The question of whether being philopatric provides valuable cub-rearing experience is also a matter of conjecture. Macdonald’s studies suggest that there’s more to being a good mother than practice and, in his 1987 book, he recounts how two vixens (neither dominant to the other) in one social study group became pregnant; one was pregnant for the first time (monoparous) having helped rear the group’s cubs last year, while the other vixen had successfully raised a litter the year before (multiparous). The monoparous vixen was an exemplary mother, but the multiparous vixen “became what can best be described as a nervous wreck, seemingly forgetting her diligent and successful qualities as a mother the previous year” and becoming very submissive to the monoparous vixen. When the last of the multiparous vixen’s cubs died, she became calm again and was apparently a diligent wet nurse to the monoparous vixen’s cubs.
To the best of my knowledge, there are no statistics comparing the maternal proficiency of vixens who were helpers to those that weren’t, but Macdonald’s observations suggest that the previous successful rearing of cubs does not necessarily imply subsequent litters will be equally well cared for. Veteran fox friend Mike Towler points out that foxes are like people—with each being of different character and intelligence, competence and capability—and that this probably accounts for the variation in their parenting skills. Whether or not subordinates gain maternal or paternal skills from helping raise their brothers and sisters, Macdonald did observe that feeding cubs gave helpers increased confidence during encounters with the dog fox.
One final, and intriguing, account of a helper comes from the late New Forest naturalist Eric Ashby. In his excellent 2000 book, My Life with Foxes, Ashby described observing a wild fox bringing food to one of his captive cubs. Ashby recalled:
“Once after dark, I noticed Sheba pawing noisily at her wire fence. As I approached, a wild fox ran away and there, partly pushed through the weldmesh, was a dead bat.”
So, Ashby witnessed a wild (and presumably un-related) fox providing food for one of his captive cubs. Ashby's observations are not unique and Mike Towler is of the very distinct impression that any adult fox, regardless of gender, will look after a cub, regardless of the relationship. In his 2006 booklet, Just About Me, Towler described how his tame fox Cropper took care of three totally unrelated youngsters and, in a recent e-mail, he explained:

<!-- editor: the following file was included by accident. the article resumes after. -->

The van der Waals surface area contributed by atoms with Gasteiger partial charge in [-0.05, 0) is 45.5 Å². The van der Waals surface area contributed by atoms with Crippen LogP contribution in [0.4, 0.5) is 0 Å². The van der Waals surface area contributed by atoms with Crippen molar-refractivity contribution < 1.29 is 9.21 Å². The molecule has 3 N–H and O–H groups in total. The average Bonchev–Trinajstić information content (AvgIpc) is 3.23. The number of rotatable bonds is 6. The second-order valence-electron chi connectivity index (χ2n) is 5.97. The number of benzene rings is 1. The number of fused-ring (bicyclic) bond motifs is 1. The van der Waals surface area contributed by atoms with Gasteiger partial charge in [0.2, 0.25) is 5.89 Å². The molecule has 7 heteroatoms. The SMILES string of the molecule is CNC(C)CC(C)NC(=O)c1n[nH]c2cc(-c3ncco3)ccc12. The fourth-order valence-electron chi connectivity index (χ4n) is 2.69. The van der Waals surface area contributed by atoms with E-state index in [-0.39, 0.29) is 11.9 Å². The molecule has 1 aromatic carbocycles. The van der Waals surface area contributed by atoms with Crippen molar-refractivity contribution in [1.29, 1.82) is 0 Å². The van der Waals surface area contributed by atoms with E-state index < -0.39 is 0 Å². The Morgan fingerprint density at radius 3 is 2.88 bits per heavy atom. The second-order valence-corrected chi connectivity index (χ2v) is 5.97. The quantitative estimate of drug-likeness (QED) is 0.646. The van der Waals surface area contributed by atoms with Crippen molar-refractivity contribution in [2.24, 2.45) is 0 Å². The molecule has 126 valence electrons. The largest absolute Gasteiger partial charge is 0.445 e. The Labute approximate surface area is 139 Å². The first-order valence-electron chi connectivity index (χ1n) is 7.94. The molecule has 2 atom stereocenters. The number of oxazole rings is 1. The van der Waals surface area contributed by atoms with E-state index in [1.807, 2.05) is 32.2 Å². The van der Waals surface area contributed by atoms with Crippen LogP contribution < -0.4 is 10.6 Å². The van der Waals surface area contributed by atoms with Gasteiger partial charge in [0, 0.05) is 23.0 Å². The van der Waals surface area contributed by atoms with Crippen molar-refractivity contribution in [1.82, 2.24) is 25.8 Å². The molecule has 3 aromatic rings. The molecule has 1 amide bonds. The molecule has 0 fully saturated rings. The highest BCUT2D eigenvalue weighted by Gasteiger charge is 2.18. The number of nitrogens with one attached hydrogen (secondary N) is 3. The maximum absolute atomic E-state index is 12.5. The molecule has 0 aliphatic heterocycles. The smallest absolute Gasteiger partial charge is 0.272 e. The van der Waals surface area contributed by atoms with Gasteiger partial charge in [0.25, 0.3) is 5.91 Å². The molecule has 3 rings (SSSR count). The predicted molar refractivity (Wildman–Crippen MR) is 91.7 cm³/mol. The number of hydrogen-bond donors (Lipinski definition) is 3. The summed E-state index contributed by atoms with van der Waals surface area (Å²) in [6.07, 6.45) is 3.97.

“ I have witnessed adult vixens, including one collecting food for her own offspring, give precedence to released orphans who took food from, literally, under the noses of the adults. Always, the attitude was, “you're a youngster, you can have it.” ”
Similarly, David Macdonald, in Running with the Fox, recounts how an orphan cub was introduced to his study group and immediately adopted by one of the subordinate vixens.
Such behaviour is not uncommon in nature and there are many examples of adult animals (particularly birds) feeding unrelated youngsters - presumably the appearance and behaviour of young animals that causes their own parents to feed and care for them, can be rather more generically applied. Interestingly, however, this relationship doesn't last forever and, in foxes, it seems to breakdown during the summer. Indeed, in a recent article to BBC Wildlife Magazine, Stephen Harris described how, come July, the adults visiting his garden no longer willingly hand over their food to the cubs, and may even steal food from them. Presumably, by this age, there is something about the way the cub looks or behaves that causes the adult to consider it should be starting to fend for itself.
I don't know what this trigger(s) is, but it seems all animals understand that youngsters up to a certain age are still learning and are given more leeway than older animals. We see this in our own species (we know when a child is “old enough to know better”) and others, from domestic dogs to big cats and chimps - the adults of these species all grant that “puppy licence” to youngsters. When the youngster reaches a certain age, however, such rambunctious behaviour is less welcome and often not tolerated. That said, even considering this puppy licence, Towler has observed that adult foxes expect cubs to show a degree of respect for their elders and adults will discipline young cubs if they push their luck too far.
Where subordinates remain in a social group they are invariably offspring from a previous litter and they may assist raising the current litter; they may bring food to the cubs, play with them, guard them, subordinate vixens may even suckle the dominant vixen's cubs.